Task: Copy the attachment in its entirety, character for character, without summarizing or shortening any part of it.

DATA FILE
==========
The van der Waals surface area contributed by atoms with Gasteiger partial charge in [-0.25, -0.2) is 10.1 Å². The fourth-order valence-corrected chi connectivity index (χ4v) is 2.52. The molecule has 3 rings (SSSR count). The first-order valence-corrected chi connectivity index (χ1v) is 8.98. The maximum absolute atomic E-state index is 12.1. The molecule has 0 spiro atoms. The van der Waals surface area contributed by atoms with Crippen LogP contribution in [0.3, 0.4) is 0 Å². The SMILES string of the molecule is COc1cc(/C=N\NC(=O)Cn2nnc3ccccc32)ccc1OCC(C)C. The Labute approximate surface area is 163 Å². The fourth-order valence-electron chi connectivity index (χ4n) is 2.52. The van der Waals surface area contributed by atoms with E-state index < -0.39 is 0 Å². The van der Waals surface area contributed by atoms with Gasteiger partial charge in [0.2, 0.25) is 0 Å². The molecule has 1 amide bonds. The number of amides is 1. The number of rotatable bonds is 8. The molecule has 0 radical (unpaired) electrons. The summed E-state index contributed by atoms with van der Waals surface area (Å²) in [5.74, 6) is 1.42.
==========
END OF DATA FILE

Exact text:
The van der Waals surface area contributed by atoms with Gasteiger partial charge in [-0.25, -0.2) is 10.1 Å². The fourth-order valence-corrected chi connectivity index (χ4v) is 2.52. The molecule has 3 rings (SSSR count). The first-order valence-corrected chi connectivity index (χ1v) is 8.98. The maximum absolute atomic E-state index is 12.1. The molecule has 0 spiro atoms. The van der Waals surface area contributed by atoms with Crippen LogP contribution in [0.3, 0.4) is 0 Å². The SMILES string of the molecule is COc1cc(/C=N\NC(=O)Cn2nnc3ccccc32)ccc1OCC(C)C. The Labute approximate surface area is 163 Å². The fourth-order valence-electron chi connectivity index (χ4n) is 2.52. The van der Waals surface area contributed by atoms with E-state index < -0.39 is 0 Å². The van der Waals surface area contributed by atoms with Gasteiger partial charge in [0.2, 0.25) is 0 Å². The molecule has 1 amide bonds. The number of amides is 1. The number of rotatable bonds is 8. The molecule has 0 radical (unpaired) electrons. The summed E-state index contributed by atoms with van der Waals surface area (Å²) in [5.74, 6) is 1.42.